Vitrification of biopsied embryos at cleavage, morula and blastocyst stage.
ABSTRACT This study investigated the effect of vitrification on biopsied embryos at various developmental stages. After biopsy on day 3, embryos were vitrified at cleavage, morula and blastocyst stages using a commercially available kit. Nonbiopsied embryos were vitrified as controls. For day-3 cleavage embryo vitrification, embryos from abnormally fertilized oocytes were randomly allocated to the biopsy and control groups. For morula and blastocyst vitrification, the embryos used in the biopsy groups were obtained from aneuploidy or affected embryos diagnosed by preimplantation genetic diagnosis (PGD). After warming, survival, blastulation and development of embryos in different groups were compared. The survival rate after warming in the non-biopsied cleavage control group was significantly higher than in the biopsied cleavage group (92.0% versus 64.0%, P = 0.037). Most of the biopsied embryos were destroyed due to blastomeres escaping. At the morula stage, both biopsied and non-biopsied embryos had similar survival rates. However, a significantly higher survival rate (95.6%) was observed in the biopsied blastocyst group compared with the control group (81.3%, P = 0.035). Biopsied embryos vitrified at an advanced stage had as high survival rates as non-biopsied embryos. Vitrification at the blastocyst stage is a practical and efficient solution for embryo cryopreservation during PGD.
- SourceAvailable from: Miquel Solé[show abstract] [hide abstract]
ABSTRACT: Embryos diagnosed as abnormal in Preimplantation Genetic Diagnosis (PGD) cycles are useful for the establishment of human Embryonic Stem Cells (hESC) lines with genetic disorders. These lines can be helpful for drug screening and for the development of new treatments. Vitrification has proved to be an efficient method to preserve human blastocysts. One hundred and three abnormal or undiagnosed vitrified blastocysts from the PGD programme at Institut Universitari Dexeus were donated for human embryonic stem cell derivation. The overall survival rate after warming was 70.6 %. Our results showed better survival rates when blastocysts have not started the hatching process (initial/expanded 87.8 %, hatching 68.3 % and hatched 27.3 %). Thirty-five blastocysts and 12 partially surviving embryos were seeded. One hESC line with the multiple exostoses type 2 paternal mutation was obtained.Journal of Assisted Reproduction and Genetics 06/2012; · 1.82 Impact Factor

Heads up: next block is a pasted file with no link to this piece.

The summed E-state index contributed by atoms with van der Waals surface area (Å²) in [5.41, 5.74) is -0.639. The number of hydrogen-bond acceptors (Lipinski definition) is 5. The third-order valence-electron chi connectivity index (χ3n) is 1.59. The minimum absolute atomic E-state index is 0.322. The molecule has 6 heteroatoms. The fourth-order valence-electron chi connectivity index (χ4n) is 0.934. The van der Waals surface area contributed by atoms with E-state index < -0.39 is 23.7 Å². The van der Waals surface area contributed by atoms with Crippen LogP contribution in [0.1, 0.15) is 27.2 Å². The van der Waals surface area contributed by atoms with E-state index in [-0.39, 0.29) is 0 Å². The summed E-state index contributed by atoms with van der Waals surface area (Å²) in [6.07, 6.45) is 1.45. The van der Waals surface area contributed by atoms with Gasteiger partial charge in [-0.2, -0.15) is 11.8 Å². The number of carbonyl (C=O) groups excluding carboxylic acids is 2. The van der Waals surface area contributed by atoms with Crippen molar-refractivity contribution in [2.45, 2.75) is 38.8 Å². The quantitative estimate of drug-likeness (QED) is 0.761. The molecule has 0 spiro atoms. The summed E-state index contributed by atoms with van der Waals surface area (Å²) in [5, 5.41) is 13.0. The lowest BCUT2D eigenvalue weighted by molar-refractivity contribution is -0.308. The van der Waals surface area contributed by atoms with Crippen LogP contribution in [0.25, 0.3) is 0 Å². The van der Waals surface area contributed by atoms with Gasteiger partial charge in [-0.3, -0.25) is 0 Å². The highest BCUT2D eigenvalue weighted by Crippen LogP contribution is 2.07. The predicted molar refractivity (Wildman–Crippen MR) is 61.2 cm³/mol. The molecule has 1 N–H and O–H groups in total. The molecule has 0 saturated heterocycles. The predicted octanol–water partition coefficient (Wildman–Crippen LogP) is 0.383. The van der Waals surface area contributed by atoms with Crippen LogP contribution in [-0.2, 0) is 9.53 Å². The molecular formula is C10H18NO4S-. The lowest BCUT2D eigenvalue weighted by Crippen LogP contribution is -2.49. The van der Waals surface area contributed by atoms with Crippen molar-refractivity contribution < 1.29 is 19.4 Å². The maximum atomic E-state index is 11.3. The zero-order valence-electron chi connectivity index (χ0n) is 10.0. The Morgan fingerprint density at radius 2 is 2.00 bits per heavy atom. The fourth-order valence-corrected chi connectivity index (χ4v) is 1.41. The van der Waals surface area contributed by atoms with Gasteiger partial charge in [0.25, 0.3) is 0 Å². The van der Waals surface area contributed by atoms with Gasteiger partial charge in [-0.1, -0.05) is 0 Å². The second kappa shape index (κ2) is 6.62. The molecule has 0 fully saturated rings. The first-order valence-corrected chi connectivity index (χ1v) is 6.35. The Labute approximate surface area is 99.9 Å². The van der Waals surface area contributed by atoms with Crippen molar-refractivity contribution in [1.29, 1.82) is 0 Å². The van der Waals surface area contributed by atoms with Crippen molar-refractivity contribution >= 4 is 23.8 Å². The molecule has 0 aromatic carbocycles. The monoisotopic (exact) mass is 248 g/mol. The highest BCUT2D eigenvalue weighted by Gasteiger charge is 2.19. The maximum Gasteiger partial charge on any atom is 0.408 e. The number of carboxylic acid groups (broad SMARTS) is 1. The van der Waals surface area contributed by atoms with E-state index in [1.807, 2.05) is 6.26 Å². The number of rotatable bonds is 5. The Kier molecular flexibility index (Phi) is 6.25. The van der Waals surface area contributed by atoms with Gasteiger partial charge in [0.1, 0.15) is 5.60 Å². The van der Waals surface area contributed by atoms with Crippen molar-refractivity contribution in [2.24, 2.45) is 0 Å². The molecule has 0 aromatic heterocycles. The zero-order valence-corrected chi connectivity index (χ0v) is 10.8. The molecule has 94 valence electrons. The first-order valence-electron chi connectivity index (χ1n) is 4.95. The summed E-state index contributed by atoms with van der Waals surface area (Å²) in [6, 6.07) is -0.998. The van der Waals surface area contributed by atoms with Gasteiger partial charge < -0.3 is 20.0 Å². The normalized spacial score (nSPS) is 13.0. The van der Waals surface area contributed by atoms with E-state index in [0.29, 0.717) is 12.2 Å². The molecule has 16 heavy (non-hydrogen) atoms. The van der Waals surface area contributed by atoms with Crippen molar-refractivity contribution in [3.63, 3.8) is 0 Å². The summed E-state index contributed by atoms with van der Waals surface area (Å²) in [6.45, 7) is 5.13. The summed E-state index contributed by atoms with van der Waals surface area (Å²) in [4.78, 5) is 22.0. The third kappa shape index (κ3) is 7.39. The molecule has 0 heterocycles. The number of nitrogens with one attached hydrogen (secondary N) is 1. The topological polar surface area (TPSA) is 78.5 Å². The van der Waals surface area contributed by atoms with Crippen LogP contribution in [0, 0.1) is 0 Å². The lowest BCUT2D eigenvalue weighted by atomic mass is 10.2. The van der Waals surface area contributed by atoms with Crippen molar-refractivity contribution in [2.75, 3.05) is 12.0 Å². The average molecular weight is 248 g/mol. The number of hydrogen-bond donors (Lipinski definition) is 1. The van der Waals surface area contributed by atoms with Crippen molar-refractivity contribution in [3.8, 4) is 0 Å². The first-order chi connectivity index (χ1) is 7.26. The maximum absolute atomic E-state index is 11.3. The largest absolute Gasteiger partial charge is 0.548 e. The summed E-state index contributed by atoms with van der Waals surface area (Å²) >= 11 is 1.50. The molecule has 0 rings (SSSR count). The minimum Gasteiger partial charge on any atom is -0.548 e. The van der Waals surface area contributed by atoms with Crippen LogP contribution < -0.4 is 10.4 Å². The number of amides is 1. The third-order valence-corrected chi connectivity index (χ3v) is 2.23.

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ABSTRACT: To compare success rates of vitrified-warmed with fresh and frozen-thawed ETs Retrospective. Public fertility center. Cryopreserved- thawed/warmed ETs were included in this study. Fresh cycles, in which supernumerary embryos were cryopreserved, were set as the fresh control group. Supernumerary day 3 embryos were cryopreserved by slow-freezing or vitrification and transferred after thawing or warming. Comparison of two cryopreservation techniques with respect to post-thaw survival of embryos, implantation and pregnancy rates, neonatal outcome, and congenital birth defects. A total of 962 fresh, 151 freezing-thawed and 300 vitrified-warmed cycles were included in this study. The survival and intact cell rates in the vitrification group were significantly higher compared with those in the slow freezing group (88.5 % vs 74.5 % and 86.6 % vs 64.0 %). The implantation, clinical pregnancy and live birth rates of the vitrification group were similar to the fresh and significant higher than slow freezing group. There were no significant differences in mean gestational age, birth weight, stillbirth, birth defects and the prevalence of neonatal diseases among three groups. Vitrified-warmed ETs yield comparable outcomes with fresh ETs and is superior to frozen-thawed ETs regarding the survival rate and clinical outcomes.Journal of Assisted Reproduction and Genetics 06/2012; 29(9):883-9. · 1.82 Impact Factor
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ABSTRACT: To determine the survival and subsequent in vitro development of human cleavage stage embryos and hatched blastocysts following varying periods of short-term storage at 4 °C, using tripronucleated human embryos (TPN) as a model. TPN cleavage embryos and hatched blastocysts short-term stored at 4 °C for 0 h (control), 24 h and 48 h. The main outcome measures were: survival rates (SR) and in vitro developmental ability (blastocyst rate and blastocyst-re-expansion rate) in each of the groups after storage. Cleavage-stage TPN survived at comparable rates to controls, regardless of storage time (average: 97.3 %). The in vitro development of cleavage-stage TPN stored for 24 h was comparable to that of controls (average 64.7 %), but was significantly impaired when storage lasted 48-h (20.8 %). After artificial shrinkage, SR was comparable in 24-h-stored and non-stored hatched blastocysts (85.7 %; p > 0.05), but was significantly impaired in the 48-h-stored group (20.0 %). Following 24-h storage, the re-expansion rate of hatched blastocysts was similar to that of controls (average: 57.1 %; p > 0.05), but was higher than that of the 48-h-stored group (15.0 %; p < 0.05). TPN human cleavage embryos and blastocysts can be successfully stored short-term for up to 24 h at 4 °C without using cryoprotectants without any significant negative impact on survival or subsequent in vitro development.Journal of Assisted Reproduction and Genetics 07/2013; · 1.82 Impact Factor